First, I really don't like the bland strap-lines on the covers. This novel's is: "nothing is ever quite what it seems" ... banal, or what? Come on, PR department, make an effort!

Second, the book is full of typos. I lost count of the number of sentences that started with a lower-case letter. Words were jumbled: "on" instead of "no" and vice-versa. "May" was misspelled as "Mar" in one important passage - potentially very misleading in a detective story! And in another place, "she" has the "s" missing! - again, very confusing and pretty downright shoddy.

Overall, certainly worth a look, but proofreading would be appreciated ...
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on 3 February 2012
The Inspector Wexford series are classics of Engliish detective fiction and if you have not enjoyed them yet, then I cannot recommend them too highly. Ruth Rendell writes with psychological depth and insight and the detective puzzles are adroitly woven into studies of contemporary British life and society. The only thing that spoils this series is the slipshod proof-reading; the publishers obviously could not be bothered to employ someone with an eye for a silly typo. Pity, and shame on Arrow Books!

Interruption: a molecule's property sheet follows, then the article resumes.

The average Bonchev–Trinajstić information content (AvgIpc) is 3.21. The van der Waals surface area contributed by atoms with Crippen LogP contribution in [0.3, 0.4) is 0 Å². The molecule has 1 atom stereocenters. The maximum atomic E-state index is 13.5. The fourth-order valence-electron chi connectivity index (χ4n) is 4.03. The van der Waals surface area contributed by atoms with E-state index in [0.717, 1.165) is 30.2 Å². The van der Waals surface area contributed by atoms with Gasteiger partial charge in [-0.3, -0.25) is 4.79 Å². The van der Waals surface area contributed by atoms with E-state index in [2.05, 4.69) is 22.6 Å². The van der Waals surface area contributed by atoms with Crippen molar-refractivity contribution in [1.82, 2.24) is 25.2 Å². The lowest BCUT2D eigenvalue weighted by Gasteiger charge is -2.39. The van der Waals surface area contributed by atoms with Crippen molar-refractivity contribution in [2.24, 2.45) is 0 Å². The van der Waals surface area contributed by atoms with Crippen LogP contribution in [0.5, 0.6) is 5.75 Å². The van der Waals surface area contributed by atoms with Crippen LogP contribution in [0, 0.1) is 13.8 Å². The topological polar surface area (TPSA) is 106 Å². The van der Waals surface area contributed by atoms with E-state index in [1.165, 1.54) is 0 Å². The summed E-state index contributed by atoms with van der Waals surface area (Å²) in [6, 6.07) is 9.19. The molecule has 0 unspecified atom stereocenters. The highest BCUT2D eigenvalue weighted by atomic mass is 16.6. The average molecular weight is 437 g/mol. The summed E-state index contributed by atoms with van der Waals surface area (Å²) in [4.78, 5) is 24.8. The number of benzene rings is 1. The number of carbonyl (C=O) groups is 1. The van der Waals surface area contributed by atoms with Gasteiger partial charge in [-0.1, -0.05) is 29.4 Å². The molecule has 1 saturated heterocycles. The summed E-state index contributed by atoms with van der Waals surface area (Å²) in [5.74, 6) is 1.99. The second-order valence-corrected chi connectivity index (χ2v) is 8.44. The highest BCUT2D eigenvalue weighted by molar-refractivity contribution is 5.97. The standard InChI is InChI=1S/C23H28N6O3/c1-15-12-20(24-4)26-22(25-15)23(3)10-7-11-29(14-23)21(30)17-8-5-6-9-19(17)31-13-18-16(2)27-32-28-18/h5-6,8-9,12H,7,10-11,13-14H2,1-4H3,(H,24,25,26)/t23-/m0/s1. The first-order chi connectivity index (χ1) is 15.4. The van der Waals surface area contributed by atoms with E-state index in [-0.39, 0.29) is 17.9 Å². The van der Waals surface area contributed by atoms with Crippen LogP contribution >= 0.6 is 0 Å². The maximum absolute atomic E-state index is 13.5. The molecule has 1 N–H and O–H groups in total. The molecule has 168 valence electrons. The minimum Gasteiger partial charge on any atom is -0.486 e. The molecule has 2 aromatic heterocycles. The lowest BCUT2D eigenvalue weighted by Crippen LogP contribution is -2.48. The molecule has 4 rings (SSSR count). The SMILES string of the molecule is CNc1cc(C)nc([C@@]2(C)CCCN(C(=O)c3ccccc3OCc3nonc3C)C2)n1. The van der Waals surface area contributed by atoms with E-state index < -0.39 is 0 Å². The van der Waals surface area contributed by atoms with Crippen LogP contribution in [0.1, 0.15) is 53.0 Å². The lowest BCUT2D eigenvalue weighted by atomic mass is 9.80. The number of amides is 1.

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on 14 February 2014